The chronically late employee has worked here 3 years I just started. Short of changing my job (I've only been here a little while) I don't know what else to do. No one else is affected by this lateness except me because I have to cover both our phones until they are settled in. There's no way around that. They have been late every single day. I did try to bring up about them coming in late and their answer was mind my business. But it affects me. I'm not here to do two jobs every day 30 days in a row so far. The job description did not include covering for a late employee every day. I have yet to have my 30 day assessment. There are cameras everywhere, management seems to be aware of the situation. Yet it continues. It's been past the 30 day assessment and management hasn't gotten around to doing it. Another red flag. And this is more than 2 or 3 minutes late, every day for 30 days. I'm essentially doing two jobs here. Should I quit?

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    How late are they? Why do you have to cover both of your phones? Has your manager told you to do so? What happens if you just let their phone ring?
    – David K
    Apr 5, 2017 at 13:27
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    We can't tell you whether you should quit or not (see help center and tour for the sorts of questions we can answer), though I will say that it sounds like a massive overreaction. Why are you contemplating quitting over what ultimately sounds like a minor issue? Would you want to quit if you got twice the number of calls every morning for an hour? You're not doing 2 jobs, your 1 job just happens to include covering for someone else's job. Why haven't you asked management if you're supposed to cover for this person? Perhaps you're supposed to, perhaps not.
    – Lilienthal
    Apr 5, 2017 at 13:44
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    The "chronically late" employee may have some medical/family/logistical issue that you do not know about, because it is indeed none of your business. Their working hours may be the subject of some arrangement between the employee and management. That is consistent with management being aware of when the employee is arriving and taking no action. Apr 5, 2017 at 14:04
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    I find it interesting all the comments defending the late employee. The OP has stated IT IS affecting their work. They must answer double the number of phone calls during the time the late employee is supposed to arrive and the time they do arrive. OP, please note this in your 30 day review. Just because there are cameras does NOT mean the management is reviewing the footage. Don't whine, don't make it emotional, simply state you feel you are doing double duty first thing in the morning. You may also ask if you are required to answer their phone during that time or if you can ignore it.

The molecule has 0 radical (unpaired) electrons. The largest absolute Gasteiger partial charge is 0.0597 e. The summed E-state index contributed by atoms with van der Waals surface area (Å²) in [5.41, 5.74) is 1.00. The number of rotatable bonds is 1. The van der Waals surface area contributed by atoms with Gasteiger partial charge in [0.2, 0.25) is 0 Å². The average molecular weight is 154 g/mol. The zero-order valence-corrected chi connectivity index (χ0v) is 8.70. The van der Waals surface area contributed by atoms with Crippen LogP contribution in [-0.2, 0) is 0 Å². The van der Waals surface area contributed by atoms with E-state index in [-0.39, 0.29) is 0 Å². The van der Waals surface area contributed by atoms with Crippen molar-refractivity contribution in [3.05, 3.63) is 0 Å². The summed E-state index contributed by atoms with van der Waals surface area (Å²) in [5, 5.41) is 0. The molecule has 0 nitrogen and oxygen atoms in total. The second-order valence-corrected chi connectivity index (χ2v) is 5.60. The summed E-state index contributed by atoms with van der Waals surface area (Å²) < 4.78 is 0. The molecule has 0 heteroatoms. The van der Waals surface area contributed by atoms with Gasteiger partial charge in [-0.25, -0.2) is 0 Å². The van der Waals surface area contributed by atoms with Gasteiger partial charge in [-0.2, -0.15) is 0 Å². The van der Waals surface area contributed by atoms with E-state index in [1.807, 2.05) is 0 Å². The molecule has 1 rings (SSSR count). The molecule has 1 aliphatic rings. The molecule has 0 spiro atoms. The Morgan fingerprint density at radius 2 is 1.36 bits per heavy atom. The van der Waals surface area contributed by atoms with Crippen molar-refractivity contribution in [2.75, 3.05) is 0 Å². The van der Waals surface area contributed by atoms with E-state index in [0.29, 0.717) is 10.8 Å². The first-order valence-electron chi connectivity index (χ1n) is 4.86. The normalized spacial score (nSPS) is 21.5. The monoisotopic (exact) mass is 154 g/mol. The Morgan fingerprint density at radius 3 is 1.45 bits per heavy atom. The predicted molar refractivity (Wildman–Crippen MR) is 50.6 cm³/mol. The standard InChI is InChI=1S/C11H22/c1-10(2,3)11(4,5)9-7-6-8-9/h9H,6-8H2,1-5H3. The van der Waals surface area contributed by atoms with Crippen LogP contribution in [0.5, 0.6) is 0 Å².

– Andieisme
    Apr 5, 2017 at 15:40
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    Didn't you just ask this last week?
    – shoover
    Apr 5, 2017 at 16:09

4 Answers 4


No one else is affected by this lateness except me because I have to cover both our phones until they are settled in. There's no way around that.

Don't blame the guy, ask your manager how you deal with the situation.

Hi Alice, I often have to answer both phones in the (first half an hour of the shift) before Bob arrives, and this inevitably means that I'm missing some calls if both phones ring at once. How would you like me to prioritise in this situation?

Of course, I'm assuming it's a reasonable length of time here - if it's consistently between 3-4 minutes, then you're going to sound petty however you phrase it. Wait for the reply, and act accordingly.

Perhaps your manager isn't aware, in which case that will make her aware of the situation without you sounding aggressive.

Perhaps she is, and there's a good (but private) reason for it, in which case you'll likely get a "just do what you can and don't worry if you miss the odd call" response.

In either case, if it just means you're a bit busier for the first half an hour of the day, this shouldn't be a massive issue.

  • +1 for pointing out the private issue. Sometimes we don't know why a co-worker is acting differently from the rest. Some may have a kid issue, a medical issue or some other more pressing issue that came up suddenly, etc. Apr 5, 2017 at 15:15